Weight-loss surgery is currently only offered to patients who exceed a certain BMI. However, surgical intervention could improve the health of many more people. This is shown by the Swedish Obese Subjects study carried out at the Sahlgrenska Academy, University of Gothenburg, Sweden, involving 104 patients who were operated on despite their BMI being “too low”. As a result, the risk of developing diabetes was reduced by 67 percent.
In order to meet the current weight-loss surgery requirements, Swedish patients must have a body mass index (BMI) above 40 for healthy patients, or above 35 in combination with other risk factors such as type 2 diabetes. However, these selection criteria have not been devised in a scientific manner, and need to be improved. This is the opinion of researchers at the Sahlgrenska Academy, University of Gothenburg, who have shown in a new study that weight-loss surgery also offers significant health benefits for patients who do not meet today’s criteria.
In the study, which has been published in Diabetes Care, the researchers from Gothenburg have monitored 104 patients who had weight-loss surgery before the current criteria were established, and who would not have been offered the operation today. The study shows that, 15 years after the procedure, these patients had a 67 percent lower risk of developing diabetes compared with a control group who were not operated on.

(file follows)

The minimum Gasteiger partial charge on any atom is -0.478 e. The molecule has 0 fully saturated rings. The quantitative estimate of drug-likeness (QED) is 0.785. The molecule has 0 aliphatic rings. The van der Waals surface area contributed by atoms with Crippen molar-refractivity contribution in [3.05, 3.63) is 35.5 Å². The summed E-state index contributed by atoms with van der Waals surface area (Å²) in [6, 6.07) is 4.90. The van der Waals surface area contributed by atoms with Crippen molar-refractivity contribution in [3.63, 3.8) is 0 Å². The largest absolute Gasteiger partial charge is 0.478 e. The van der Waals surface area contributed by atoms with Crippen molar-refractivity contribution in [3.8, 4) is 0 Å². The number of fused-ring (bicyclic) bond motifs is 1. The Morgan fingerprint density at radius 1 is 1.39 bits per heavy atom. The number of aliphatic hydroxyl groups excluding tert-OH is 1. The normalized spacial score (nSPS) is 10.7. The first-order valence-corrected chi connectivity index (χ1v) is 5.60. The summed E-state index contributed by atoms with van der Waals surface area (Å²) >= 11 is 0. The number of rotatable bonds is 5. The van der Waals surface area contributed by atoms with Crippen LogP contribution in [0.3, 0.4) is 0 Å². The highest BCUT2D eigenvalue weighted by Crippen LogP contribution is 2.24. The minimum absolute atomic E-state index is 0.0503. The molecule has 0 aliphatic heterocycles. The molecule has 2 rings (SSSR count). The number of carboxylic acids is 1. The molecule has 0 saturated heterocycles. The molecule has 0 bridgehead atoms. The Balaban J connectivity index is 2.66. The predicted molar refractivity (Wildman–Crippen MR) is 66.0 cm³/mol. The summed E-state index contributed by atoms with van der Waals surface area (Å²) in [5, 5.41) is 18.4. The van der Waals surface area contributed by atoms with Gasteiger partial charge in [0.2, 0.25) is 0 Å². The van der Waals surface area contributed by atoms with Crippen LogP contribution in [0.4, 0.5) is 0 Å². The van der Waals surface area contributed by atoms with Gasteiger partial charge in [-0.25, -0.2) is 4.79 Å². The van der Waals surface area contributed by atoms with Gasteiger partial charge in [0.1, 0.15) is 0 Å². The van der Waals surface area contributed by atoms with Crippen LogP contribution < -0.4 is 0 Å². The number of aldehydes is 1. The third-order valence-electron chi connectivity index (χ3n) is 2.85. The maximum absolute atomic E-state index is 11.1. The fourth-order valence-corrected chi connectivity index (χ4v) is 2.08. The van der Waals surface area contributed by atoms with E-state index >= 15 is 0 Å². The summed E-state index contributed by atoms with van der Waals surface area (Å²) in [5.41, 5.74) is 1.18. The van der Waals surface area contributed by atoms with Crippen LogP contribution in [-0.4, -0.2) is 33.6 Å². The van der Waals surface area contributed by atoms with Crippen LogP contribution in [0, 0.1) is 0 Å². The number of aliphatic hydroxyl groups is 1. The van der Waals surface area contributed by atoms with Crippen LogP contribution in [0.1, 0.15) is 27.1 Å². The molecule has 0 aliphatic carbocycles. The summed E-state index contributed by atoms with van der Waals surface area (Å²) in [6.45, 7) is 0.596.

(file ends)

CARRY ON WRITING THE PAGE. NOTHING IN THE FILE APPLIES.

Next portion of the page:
“The effect was the same as for patients who meet the current criteria,” explains researcher Kajsa Sjöholm from the Sahlgrenska Academy, University of Gothenburg. “In other words, there is no proof that weight-loss surgery has a greater preventive effect against diabetes for patients who exceed today’s BMI limit than for those who don’t.”
Weight-loss surgery requirements too high?
The study also shows that weight-loss surgery reduces the risk factors for cardiovascular disease among patients who are not currently eligible for this surgery.
With reference to previous results published in the SOS study at the University of Gothenburg, which showed that weight-loss surgery generally results in a long-lasting reduction in weight and reduces the risk of diabetes, heart disease, stroke, cancer and premature death, the researchers from Gothenburg believe that today’s weight-loss surgery requirements should be re-evaluated.
According to the researchers, strict BMI limits can lead to patients with a high risk of future disease who would benefit from treatment being denied surgery. Previous research findings show that the selection can be improved by analysing patients’ insulin and glucose values.